Since 2014, Paws of War has been serving the veteran community with a wide range of programs and services. A key focus of the organization is taking dogs rescued from high kill shelters, puppy mills and hoarding situations and giving them a second chance at life giving back to veterans in need.
According to Robert Misseri, the co-founder of Paws of War, “There are so many veterans who struggle, but are too proud to ask for help. We are constantly reaching out trying to find veterans who could benefit from a service dog, and the results are life saving and life changing”
The organizations motto is Helping Both Ends of the Leash and that can be seen every day.
Meet Corporal Chris Levi, an Army Veteran and Purple Heart recipient. Having an education at a Military Academy and enrollment in ROTC, Chris was invested from the beginning in serving our country. In 2003 Levi enlisted in the army as a Private First Class. Over the years he would serve his country fighting overseas, protecting the lives of local villagers as well as gathering intelligence to report back to his unit leaders. His life was changed in 2008 when while he was out on a mission a roadside bomb exploded and Chris lost both of his legs. He endured 130 surgeries, several of them just to save his life. After returning home, Paws of War provided service dog training for his dog Remi to assist him with daily living tasks and be there for him both physically and emotionally.
Meet Lance Corporal Russell Anderson and Finley a true example of the Paws of War motto Helping Both Ends of the Leash. Russell. is a US Marine Veteran and Purple Heart Recipient and Finley is a golden retriever who was rescued by Paws of War from a horrific breeding situation. Serving in the military at the age of 17, Russell left for his first deployment in 2011. While overseas an improvised explosive device detonated near him launching him in the air several feet and leaving shrapnel in his legs, arms and stomach. All but two in his patrol unit were killed. After recovering he returning to duty in 2014. When his deployment ended and he returned home he struggled with PTSD and injuries including back, knee and traumatic brain injuries. Finley has played an integral role in Russell’s recovery, relieving him from anxiety and even waking Russell when he is having a nightmare. The two have an unbreakable bond and a mutual love for one another.
Meet Dawn Amato and Peaches. Dawn served in the US Army for nearly 22 years and suffered severe post-traumatic stress disorder after her difficult return from Iraq and Germany. Peaches, a pit bull mix that was emaciated and on the verge of death from parasites was rescued from a kill shelter in Georgia. The two of them were brought together by Paws of War in 2018 and they both needed to be rescued in their own way. Peaches would go on to be trained to become Dawn’s full time service dog through the Paws of War Service Dog Training program and would provide vital assistance including awaking her from night terrors and helping her balance if she has an attack from PTSD.
Here are several ways that people can help support veterans this Veteran’s Day and beyond:
- Donate to support the cause. Some organizations, such as Paws of War, go to great lengths to help veterans. They can only do this if community members support their mission and make it possible. Donating to a cause like this helps veterans get something they need because the funds are pooled together, making projects more manageable.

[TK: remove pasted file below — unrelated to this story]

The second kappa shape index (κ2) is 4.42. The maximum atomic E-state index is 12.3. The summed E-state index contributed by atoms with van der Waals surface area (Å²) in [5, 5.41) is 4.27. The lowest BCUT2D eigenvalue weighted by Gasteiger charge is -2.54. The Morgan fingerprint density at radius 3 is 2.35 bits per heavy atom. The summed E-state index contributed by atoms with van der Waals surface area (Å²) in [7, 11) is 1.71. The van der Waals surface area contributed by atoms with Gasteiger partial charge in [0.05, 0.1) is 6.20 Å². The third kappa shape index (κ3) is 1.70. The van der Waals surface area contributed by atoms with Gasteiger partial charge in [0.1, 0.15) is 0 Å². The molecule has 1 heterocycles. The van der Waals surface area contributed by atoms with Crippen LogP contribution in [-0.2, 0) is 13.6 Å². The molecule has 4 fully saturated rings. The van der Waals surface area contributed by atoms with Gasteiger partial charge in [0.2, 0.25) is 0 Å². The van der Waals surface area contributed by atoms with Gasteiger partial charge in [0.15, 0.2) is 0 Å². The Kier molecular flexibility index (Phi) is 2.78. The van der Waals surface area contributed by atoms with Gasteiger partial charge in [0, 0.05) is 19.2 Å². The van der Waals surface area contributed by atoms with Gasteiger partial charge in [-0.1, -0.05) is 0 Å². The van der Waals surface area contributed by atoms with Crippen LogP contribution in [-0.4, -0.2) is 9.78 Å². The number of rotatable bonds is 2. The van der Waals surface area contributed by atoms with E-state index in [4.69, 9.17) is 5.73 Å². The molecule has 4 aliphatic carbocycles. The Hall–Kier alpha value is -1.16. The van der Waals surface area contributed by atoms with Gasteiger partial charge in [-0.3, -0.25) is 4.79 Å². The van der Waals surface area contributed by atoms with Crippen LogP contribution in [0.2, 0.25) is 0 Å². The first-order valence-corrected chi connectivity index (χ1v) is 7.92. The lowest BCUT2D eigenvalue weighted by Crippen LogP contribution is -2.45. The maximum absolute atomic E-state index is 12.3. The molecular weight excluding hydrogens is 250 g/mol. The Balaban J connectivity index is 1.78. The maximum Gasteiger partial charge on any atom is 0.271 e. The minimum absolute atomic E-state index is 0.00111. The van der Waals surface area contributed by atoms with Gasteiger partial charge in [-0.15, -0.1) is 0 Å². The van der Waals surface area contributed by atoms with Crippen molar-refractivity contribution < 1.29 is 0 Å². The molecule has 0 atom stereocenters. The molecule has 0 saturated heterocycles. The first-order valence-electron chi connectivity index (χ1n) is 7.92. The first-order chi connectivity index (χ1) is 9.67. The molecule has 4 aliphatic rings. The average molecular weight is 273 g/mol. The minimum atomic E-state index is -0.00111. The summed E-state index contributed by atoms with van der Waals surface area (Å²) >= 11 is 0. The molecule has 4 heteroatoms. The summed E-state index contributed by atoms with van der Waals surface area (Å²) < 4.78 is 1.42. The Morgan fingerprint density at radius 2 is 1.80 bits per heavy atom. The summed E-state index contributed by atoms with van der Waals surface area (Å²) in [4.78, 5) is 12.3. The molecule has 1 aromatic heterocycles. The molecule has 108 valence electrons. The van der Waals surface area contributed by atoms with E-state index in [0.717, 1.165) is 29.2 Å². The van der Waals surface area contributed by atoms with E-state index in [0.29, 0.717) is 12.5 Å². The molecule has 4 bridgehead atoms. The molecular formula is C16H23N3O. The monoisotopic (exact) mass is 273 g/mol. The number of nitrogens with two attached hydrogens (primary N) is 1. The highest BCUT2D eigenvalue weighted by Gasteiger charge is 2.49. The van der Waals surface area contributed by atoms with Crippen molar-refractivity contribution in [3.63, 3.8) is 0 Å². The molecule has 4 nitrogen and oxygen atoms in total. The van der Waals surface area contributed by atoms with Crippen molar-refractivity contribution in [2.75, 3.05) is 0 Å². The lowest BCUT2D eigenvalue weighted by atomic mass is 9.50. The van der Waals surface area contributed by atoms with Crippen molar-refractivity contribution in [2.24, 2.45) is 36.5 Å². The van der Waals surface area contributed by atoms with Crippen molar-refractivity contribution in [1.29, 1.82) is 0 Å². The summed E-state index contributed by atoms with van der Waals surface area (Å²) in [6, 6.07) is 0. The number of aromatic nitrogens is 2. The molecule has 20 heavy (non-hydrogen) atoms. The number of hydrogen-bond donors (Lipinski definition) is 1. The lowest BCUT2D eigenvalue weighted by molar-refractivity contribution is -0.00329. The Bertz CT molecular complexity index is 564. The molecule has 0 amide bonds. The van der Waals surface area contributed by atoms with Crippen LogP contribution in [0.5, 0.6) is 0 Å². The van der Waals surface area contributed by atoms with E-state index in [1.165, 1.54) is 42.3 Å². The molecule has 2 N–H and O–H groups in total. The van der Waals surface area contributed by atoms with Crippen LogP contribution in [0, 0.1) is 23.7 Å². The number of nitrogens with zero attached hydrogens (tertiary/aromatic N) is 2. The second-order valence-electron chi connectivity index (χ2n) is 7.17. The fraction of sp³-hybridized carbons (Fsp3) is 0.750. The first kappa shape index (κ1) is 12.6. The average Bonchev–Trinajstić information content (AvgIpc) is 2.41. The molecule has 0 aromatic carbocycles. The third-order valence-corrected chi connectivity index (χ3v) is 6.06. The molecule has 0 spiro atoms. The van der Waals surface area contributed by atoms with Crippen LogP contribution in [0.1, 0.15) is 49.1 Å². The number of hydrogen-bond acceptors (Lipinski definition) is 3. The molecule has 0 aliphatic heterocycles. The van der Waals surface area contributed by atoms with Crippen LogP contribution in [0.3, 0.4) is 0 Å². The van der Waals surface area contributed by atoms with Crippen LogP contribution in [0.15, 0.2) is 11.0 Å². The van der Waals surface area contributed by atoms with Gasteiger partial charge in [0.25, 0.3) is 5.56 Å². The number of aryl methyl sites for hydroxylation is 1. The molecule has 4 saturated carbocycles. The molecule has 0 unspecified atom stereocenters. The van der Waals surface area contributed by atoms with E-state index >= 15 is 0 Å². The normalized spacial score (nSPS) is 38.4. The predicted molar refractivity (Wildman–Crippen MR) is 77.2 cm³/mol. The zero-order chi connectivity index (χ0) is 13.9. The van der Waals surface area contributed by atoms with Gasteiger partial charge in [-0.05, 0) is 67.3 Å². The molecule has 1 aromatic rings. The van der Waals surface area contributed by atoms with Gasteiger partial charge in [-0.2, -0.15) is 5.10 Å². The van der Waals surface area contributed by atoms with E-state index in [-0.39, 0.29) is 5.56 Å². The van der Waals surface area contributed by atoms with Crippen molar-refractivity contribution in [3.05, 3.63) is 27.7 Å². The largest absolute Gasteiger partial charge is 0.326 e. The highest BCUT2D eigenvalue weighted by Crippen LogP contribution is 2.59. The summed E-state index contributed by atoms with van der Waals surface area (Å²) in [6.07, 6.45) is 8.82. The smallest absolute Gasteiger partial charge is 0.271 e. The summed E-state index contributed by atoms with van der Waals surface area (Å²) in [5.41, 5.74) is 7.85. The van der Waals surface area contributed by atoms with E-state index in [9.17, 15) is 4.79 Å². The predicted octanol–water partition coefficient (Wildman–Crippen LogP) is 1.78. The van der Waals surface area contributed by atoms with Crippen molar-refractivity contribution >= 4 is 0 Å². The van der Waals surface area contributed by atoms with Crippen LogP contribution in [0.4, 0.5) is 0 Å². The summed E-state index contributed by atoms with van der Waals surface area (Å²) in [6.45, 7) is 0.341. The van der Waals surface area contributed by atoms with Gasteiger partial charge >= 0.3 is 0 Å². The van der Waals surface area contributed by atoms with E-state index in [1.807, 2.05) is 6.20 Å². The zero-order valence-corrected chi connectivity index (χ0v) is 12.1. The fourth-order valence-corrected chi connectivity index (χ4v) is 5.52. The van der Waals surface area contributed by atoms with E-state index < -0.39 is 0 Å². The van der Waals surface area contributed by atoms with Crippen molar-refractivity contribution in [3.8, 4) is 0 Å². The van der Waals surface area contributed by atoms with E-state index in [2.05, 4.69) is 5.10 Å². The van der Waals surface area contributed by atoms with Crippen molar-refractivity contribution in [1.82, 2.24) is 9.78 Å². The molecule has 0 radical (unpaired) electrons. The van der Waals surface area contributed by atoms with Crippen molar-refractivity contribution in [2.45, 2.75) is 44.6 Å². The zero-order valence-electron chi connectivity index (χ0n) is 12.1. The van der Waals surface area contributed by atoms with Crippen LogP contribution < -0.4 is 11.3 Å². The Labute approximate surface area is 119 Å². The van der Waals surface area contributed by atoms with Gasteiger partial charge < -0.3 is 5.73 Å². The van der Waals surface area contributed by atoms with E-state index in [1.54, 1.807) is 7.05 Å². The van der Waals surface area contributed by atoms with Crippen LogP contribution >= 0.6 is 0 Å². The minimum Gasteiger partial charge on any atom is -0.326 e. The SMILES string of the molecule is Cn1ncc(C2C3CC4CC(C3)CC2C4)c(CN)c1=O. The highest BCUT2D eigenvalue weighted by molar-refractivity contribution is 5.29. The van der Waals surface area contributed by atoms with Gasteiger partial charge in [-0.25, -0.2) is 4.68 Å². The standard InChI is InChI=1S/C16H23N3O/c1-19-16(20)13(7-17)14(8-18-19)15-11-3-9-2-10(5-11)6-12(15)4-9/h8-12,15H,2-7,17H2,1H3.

- Volunteer. Find a local group or organization that helps veterans and volunteer there. They can let you know what type of help you can provide, which will, in turn, give some support and benefit to the veterans they serve.
- Hire them. If a veteran in your community needs a job, help them find a place willing to hire them. If you are a business owner, try to help veterans with employment.
- Ask them what they need. This seems simple, but often, nobody asks them what they need. If you come across a veteran, ask them if there is something they need. You may be surprised at the answers and how some little things can add up to big things for them.
- Provide transportation. Some veterans need help getting to appointments and running errands. Let veterans in your local area know that you are willing to give them a ride to their appointments.
“Veterans Day is here so we are all wondering what we can do to help,” added Misseri. “We can start now, but continue our efforts all year. It’s the least we can do together to give back to them.”
Paws of War has been operating worldwide since 2014, helping the military save the animals they rescue while deployed overseas. They have helped veterans with numerous issues, including suicide prevention, service and support dogs, companion cats and dogs, food insecurity, veterinary care, etc.Paws of War has a large loyal following of supporters and looks forward to working with new corporate sponsors to support these life-saving programs. To donate to support their mission, visit its site at http://pawsofwar.org.
Cher Murphy is a Top PR Executive and brings with her a wealth of experience to her writing covering a variety of interesting fields. As an expert in public relations, she works with clients in some of the most popular sectors. With a nose for news and a gift of professional presentation, she is able to deliver high-quality, entertaining, and interesting stories on a regular basis.
Over the years, she has worked with media outlets such as Forbes, USA Today, Fox News, Today Show, Good Morning America, NBC Nightly News, Washington Post, L.A. Times, U.S. News & World Report, Wall Street Journal, and Consumer Reports among others. In the media world, her name has become synonymous with stories that keep consumers engaged, entertained, and interested.